If critics can neither sway popular opinion nor accurately represent it, what good are they? A.O. Scott, the long-time film critic for the New York Times would say “That’s the wrong question.” His new book is an extended meditation on, and impassioned defense of, the practice of criticism.
Scott begins to explain his intentions with an anecdote from his own career. When The Avengers came out in 2012, he had a mixed review. He found parts of it entertaining while the whole came off as bland spectacle. One of the stars of the movie, Samuel L. Jackson, was offended and took to Twitter to say: “AO Scott needs a new job! Let’s help him find one! One he can ACTUALLY do!” Scott uses this comment as a springboard to a consideration of what he actually does.
This is Scott’s argument: that criticism is an artistic practice just as fiction or art or filmmaking is. “Criticism is art’s late-born twin,” he writes, claiming that a stellar review can hold just as much artistic merit as the film or book or piece of music under review.
Scott means to be provocative, but in my case, he’s preaching to the choir. I love reading reviews. Anthony Lane’s Nobody’s Perfect, a collection of his film reviews for The New Yorker, is one of my favourite books, filled with descriptions of both schlocky blockbusters and arthouse fare. Criticism is art? I’m sold.
Perhaps for this reason, I found myself getting impatient with Scott’s book. I’m a big fan of Scott, having followed his work for years, and I had been looking forward to this book. But since much of the book is framed as a defense of criticism, anticipating objections both real and imagined, there is less room for actual criticism of actual art. This is unfortunate, since Scott is excellent when it comes to describing what it feels like to experience a work of art.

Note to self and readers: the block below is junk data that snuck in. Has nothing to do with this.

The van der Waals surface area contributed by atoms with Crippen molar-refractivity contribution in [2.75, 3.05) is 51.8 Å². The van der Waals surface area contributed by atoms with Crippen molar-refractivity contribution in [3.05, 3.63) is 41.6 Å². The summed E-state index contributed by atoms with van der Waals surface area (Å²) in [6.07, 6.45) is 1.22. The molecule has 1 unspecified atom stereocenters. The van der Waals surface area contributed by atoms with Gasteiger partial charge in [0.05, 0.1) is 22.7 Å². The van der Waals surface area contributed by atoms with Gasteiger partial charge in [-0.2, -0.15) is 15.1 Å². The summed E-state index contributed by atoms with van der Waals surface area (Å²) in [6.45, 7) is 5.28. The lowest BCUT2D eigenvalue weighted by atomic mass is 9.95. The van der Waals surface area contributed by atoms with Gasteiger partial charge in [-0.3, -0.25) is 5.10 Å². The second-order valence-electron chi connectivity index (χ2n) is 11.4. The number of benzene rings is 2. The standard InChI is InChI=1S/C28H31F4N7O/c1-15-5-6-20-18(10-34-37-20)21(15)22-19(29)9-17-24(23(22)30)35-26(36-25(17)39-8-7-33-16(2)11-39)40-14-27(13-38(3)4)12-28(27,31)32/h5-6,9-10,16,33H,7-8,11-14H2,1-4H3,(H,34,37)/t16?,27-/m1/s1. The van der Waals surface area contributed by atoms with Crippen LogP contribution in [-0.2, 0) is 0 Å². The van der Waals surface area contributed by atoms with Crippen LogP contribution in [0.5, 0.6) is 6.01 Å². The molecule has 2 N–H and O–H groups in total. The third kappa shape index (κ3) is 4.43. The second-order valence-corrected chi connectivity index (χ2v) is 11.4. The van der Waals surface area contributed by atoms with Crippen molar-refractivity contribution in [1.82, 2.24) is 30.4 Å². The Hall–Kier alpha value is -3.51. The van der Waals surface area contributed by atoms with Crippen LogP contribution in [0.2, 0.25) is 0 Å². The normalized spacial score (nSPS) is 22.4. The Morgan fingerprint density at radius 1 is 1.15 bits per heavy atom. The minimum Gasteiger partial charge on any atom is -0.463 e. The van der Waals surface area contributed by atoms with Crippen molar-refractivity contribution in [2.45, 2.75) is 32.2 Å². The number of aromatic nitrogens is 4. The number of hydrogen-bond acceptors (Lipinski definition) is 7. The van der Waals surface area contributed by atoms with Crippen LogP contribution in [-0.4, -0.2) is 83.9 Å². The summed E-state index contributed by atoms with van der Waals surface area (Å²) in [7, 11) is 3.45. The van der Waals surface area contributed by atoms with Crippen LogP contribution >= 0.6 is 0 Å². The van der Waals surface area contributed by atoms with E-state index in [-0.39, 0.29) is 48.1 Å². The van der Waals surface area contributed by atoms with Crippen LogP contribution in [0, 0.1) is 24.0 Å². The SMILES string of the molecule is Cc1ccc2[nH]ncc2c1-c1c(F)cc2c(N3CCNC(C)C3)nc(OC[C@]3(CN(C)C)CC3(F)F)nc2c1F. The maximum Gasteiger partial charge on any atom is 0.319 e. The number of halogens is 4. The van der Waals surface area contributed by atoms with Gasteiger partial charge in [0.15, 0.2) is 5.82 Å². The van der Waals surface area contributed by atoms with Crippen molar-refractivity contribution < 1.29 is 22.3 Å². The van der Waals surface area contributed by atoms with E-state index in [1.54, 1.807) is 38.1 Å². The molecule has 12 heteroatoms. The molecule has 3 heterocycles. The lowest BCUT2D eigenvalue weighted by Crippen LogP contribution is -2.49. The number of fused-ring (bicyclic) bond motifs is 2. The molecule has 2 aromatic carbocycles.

One such example, which I enjoyed immensely, sees Scott elucidating the conceptual artist Marina Abramovic and her famous 2010 show “The Artist is Present” at The Museum of Modern Art. The show was as minimal as art gets. Abramovic sat in a chair on a raised platform. Across from her was another chair, where audience members were invited to sit and look into Abramovic’s eyes, maintaining complete silence. The show was a huge hit. But why?
Scott finds in Abramovic’s performance an almost perfect metaphor for the experience of encountering a work of art. What we’re often looking for when we read a book or go to a movie, whether we’re aware of it or not, is a sense of presence, of occupying the same emotional space as another human being. As Scott writes, “your sense of everyday perception is disrupted by the sense of a presence that is hard to describe but impossible to deny.” Sitting in that chair, Abramovic was all presence.
If only the book were two hundred and fifty pages of insights like this! But much of the rest of it consists of thumbnail sketches of aesthetic debates and issues. Scott has a habit of thinking in rather binary terms in these sections, surveying first one traditional school of thought, contrasting it with another, more radical one, and finally proposing that the best criticism will take the strongest elements of both while jettisoning the rest. Sure, that sounds good, I found myself thinking. So why not try that?
Even the book’s weaknesses are, in a sense, a testament to Scott’s strengths as a close-reading critic. This is wonderfully apparent in the book’s last chapter, a consideration of the Pixar film Ratatouille. It is thrilling to see Scott the artist-critic come alive as he describes this film about art and criticism, teasing out nuances that had never occurred to me.
Scott says that a critic is “a person whose interest can help to activate the interests of others.” He certainly passes that test, and the passages of the book that consist of him explaining his interest certainly activated mine. I just wish there were more of them.
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